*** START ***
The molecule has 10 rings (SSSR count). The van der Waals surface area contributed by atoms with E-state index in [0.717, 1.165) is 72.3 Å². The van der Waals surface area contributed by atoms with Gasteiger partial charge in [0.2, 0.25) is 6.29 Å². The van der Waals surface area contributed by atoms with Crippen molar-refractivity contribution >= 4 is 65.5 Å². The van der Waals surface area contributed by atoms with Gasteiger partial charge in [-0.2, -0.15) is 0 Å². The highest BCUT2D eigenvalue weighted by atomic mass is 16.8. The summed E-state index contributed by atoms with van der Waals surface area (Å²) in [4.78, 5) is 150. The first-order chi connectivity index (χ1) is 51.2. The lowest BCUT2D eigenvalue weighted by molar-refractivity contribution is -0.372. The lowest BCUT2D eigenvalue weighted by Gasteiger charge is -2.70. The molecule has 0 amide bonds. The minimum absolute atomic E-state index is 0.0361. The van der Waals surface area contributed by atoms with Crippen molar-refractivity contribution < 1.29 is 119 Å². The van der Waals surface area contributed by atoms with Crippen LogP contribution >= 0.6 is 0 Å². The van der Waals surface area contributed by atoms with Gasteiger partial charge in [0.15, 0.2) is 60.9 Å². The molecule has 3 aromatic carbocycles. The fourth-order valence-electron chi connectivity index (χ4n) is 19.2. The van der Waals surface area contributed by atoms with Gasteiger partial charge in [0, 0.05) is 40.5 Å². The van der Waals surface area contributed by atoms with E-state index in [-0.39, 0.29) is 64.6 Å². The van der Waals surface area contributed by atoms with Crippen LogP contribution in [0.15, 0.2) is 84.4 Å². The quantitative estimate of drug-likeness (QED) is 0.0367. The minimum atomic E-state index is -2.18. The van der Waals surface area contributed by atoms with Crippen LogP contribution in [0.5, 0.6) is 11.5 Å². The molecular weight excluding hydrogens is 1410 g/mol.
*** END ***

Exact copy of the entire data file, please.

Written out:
The molecule has 10 rings (SSSR count). The van der Waals surface area contributed by atoms with E-state index in [0.717, 1.165) is 72.3 Å². The van der Waals surface area contributed by atoms with Gasteiger partial charge in [0.2, 0.25) is 6.29 Å². The van der Waals surface area contributed by atoms with Crippen molar-refractivity contribution >= 4 is 65.5 Å². The van der Waals surface area contributed by atoms with Gasteiger partial charge in [-0.2, -0.15) is 0 Å². The highest BCUT2D eigenvalue weighted by atomic mass is 16.8. The summed E-state index contributed by atoms with van der Waals surface area (Å²) in [4.78, 5) is 150. The first-order chi connectivity index (χ1) is 51.2. The lowest BCUT2D eigenvalue weighted by molar-refractivity contribution is -0.372. The lowest BCUT2D eigenvalue weighted by Gasteiger charge is -2.70. The molecule has 0 amide bonds. The minimum absolute atomic E-state index is 0.0361. The van der Waals surface area contributed by atoms with Crippen molar-refractivity contribution < 1.29 is 119 Å². The van der Waals surface area contributed by atoms with Crippen LogP contribution >= 0.6 is 0 Å². The van der Waals surface area contributed by atoms with Gasteiger partial charge in [0.15, 0.2) is 60.9 Å². The molecule has 3 aromatic carbocycles. The fourth-order valence-electron chi connectivity index (χ4n) is 19.2. The van der Waals surface area contributed by atoms with Gasteiger partial charge in [0, 0.05) is 40.5 Å². The van der Waals surface area contributed by atoms with E-state index in [-0.39, 0.29) is 64.6 Å². The van der Waals surface area contributed by atoms with Crippen LogP contribution in [0.15, 0.2) is 84.4 Å². The quantitative estimate of drug-likeness (QED) is 0.0367. The minimum atomic E-state index is -2.18. The van der Waals surface area contributed by atoms with Crippen LogP contribution in [0.5, 0.6) is 11.5 Å². The molecular weight excluding hydrogens is 1410 g/mol.